PHOEBE LUCKHURST is left feeling dissatisfied and slightly used as Corpus loses its smoker virginity.
Corpus Playroom, 11th October, 9.30pm, £5-6
Compèred by Pierre Novellie
The Corpus Smoker was apologetic.
Within moments of his arrival on stage, Pierre Novellie had shrugged off a spattering of initial chuckles with, ‘it bodes well that that impresses you’. This is a construct so hackneyed it has even featured in a scene from Friends, and it’s a sex scene. I therefore had the uncomfortable experience of feeling like we were about to have sitcom sex.
Performers entwined fingers in hirsute mops in a painful manner that reminded me of my younger sister apologising abashedly for dropping my copy of Harry Potter Four in the bath: begging forgiveness for their existence. It’s not my fault they were performing, just like it isn’t my fault Molly is a ham-fisted cow who‘ll be paying for HP‘s replacement for the next decade until Mum and Dad up her pocket money to more than a pound a year.
Lennard’s delivery, if not his mannerisms, were relatively smooth. He clearly had confidence in his material; it was confidence in his ability to perform it that was lacking. He was often at his funniest when he lapsed into the unrehearsed and quipped glibly off-pat. His material on what is apparently the “most middle-class product ever invented”, the Waitrose condom (reality of product to be ascertained), was very funny (‘Two flavours – guilt and shame’). Although elements of his set were comedy-by-numbers – a racist joke, a sexist joke – his extended pieces were strong.
Shah tried vainly – and at length – to foster a dialogue with an attractive blonde in the front row; unsurprisingly bemused, she was politely unreceptive. That was a mistake. His repetition ad absurdum of ‘CTRL+W’ (his was a sketch about computers) reminded me of the recurrent Family Guy scene in which Peter smacks his porky shin against an inanimate object and moans again and again and again and again until you laugh because if you don’t you will just cry and just switch to American Dad forever and be done with it. But his meditations on internet pornography and Jeff Goldblum were well-received.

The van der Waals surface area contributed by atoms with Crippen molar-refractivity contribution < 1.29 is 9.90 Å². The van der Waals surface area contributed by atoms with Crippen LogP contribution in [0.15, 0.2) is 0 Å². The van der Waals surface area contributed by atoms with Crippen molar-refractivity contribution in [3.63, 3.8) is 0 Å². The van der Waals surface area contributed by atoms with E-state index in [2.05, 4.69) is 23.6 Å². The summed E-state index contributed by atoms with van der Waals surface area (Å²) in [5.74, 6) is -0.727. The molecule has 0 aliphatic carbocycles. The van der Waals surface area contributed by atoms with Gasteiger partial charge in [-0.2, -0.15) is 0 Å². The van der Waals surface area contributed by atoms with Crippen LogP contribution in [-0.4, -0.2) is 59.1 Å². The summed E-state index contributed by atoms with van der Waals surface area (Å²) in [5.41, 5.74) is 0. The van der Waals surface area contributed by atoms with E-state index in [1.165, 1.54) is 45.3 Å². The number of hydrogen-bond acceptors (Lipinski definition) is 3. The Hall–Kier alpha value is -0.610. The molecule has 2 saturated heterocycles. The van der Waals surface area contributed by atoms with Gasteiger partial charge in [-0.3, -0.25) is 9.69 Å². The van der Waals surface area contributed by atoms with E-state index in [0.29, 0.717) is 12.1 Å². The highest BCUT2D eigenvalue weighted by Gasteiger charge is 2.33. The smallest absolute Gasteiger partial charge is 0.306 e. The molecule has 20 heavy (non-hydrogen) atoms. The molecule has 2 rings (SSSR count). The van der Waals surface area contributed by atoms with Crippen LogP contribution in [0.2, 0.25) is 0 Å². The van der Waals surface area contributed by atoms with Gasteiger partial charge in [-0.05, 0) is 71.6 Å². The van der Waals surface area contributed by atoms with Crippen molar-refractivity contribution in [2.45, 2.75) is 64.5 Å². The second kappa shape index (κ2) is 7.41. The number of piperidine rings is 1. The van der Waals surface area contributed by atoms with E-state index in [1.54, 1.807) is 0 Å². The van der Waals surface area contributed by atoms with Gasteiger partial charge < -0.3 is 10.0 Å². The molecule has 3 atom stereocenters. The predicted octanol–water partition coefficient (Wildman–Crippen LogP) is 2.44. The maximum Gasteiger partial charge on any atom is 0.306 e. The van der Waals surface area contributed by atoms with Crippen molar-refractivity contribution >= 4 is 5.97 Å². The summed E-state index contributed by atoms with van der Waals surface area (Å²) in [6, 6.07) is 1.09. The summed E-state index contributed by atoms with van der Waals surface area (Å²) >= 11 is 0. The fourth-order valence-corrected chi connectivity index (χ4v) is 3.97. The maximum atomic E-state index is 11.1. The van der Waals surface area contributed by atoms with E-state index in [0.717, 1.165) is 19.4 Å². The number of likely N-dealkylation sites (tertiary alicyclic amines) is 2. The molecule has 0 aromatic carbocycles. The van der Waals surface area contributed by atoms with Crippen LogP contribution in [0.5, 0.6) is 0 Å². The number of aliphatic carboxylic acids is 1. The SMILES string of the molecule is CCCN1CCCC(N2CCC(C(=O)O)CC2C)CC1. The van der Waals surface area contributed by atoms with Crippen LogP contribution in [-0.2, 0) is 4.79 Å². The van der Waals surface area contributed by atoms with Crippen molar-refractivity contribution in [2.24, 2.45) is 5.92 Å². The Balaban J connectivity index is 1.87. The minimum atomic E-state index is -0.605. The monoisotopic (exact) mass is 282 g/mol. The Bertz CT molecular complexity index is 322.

Ultimately, sketches fell to hollow chuckles or provoked almost disproportionate amusement in a jittery Week One audience, although Chris O’Donnell was excellent, certainly the best performer; his eulogy for his cat, ‘Richard and Judy’, was highly original – an element rather lacking in this smoker – and genuinely hilarious. His affected bad grammar enhanced his act rather than irritating the audience. Katie Bulmer’s poem about her relationship with two men, her boyfriend and William Shakespeare, dripped with puns, exacting groans and laughs in equal measure.
It was an unreliable evening: I enjoyed elements (O‘Donnell, largely), others rather bored me. On leaving, I lacked any strong passions either way, hardly an effusive sell.
This review was edited on October 14th to clarify that rather than stealing a joke from Friends Pierre Novellie used a well-worn construct that has also featured in Friends. Apologies for any confusion there.